ES:Capa de teselas estándar

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OpenStreetMap Carto
Baclaran, Paranaque and Pasay Rotunda, Pasay
Baclaran, Paranaque and Pasay Rotunda, Pasay
Autor Andy Allan and other contributors
Slippy map
Tiles license CC-BY-SA 2.0
Style website
Style license CC0 1.0

La Capa de teselas estándar es la hoja de estilos de capa de teselas predeterminada en la página de inicio de OpenStreetMap, específicamente llamada OpenStreetMap Carto[1] (o osm-carto en abreviado).

la hoja de estilo es mantenida en Los reportes de fallos (e.g. problemas de renderizado o clases de objetos específicos) pueden recopilarse ahí (se necesita acceder con una cuenta de GitHub).

OSM servers deployment

OSM homepage with standard tile layer

Los servidores de teselas han usado el estilo de OpenStreetMap carto desde Agosto de 2013. La generación de estadísticas de los servidores de teselas de OSM se encuentran disponibles, usted puede leer también sobre el proceso de renderizado de teselas.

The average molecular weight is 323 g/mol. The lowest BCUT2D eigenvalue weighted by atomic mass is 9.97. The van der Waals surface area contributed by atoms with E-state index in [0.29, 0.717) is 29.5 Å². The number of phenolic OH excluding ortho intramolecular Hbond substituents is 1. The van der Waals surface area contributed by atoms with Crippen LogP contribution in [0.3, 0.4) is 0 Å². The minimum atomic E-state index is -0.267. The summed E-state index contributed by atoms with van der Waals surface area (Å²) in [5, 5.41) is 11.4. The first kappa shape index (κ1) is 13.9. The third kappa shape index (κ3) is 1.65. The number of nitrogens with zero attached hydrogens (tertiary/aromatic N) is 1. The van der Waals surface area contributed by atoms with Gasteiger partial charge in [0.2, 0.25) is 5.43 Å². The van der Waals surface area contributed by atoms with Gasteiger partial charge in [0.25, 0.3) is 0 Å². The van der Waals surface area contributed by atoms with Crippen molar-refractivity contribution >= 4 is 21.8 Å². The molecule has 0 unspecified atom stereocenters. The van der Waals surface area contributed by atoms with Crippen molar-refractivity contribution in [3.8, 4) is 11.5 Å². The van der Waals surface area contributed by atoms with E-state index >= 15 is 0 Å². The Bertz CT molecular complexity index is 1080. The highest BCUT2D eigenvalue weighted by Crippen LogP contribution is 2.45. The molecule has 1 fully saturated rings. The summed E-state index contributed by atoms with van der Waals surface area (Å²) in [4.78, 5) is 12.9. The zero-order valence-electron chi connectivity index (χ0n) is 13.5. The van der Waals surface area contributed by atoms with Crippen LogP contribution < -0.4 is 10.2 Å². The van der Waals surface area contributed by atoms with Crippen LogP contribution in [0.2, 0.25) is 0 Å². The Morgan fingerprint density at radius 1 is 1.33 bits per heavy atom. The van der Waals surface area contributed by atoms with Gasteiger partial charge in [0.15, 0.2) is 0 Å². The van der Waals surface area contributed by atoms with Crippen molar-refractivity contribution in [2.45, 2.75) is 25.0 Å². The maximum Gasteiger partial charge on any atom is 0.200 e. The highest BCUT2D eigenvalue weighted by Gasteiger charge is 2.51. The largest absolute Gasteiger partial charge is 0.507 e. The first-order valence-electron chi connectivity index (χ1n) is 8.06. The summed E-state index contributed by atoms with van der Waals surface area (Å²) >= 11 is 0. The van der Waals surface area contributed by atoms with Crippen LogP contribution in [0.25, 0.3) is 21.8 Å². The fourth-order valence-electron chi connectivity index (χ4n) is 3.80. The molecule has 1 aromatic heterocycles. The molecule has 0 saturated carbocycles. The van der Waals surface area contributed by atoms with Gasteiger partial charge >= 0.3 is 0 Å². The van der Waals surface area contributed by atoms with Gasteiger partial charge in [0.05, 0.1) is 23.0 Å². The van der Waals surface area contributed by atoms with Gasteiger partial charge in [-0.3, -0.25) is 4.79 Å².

Low and medium zoom tiles (z0-z12) are usually re-rendered only when a new osm-carto version is being deployed and on the first Sunday of each month (you can read more about it here). Database schema changes should not be requested more often than 1-2 times a year (probably combined with major PostgreSQL release).

If using the Standard tiles from tile servers in other applications, you must follow the Tile usage policy.

Map key

See Standard tile layer/Key.

Major changes

Comparison of osm-carto in 2017 with the old version (London, zoom level 10)
  • 2012 - porting XML version to CartoCSS (start of the osm-carto)
  • 2013 - OSM tileservers deployment
  • 2014 - rewrite of building code
  • 2015 - road style change, SVG icons
  • 2016 - better rendering of placenames
  • 2017 - water color, mid zoom improvements, database schema change

Technical details


The style is designed as a general purpose map of the world, so for example:

  • special objects (like seamarks or railway details) will not be rendered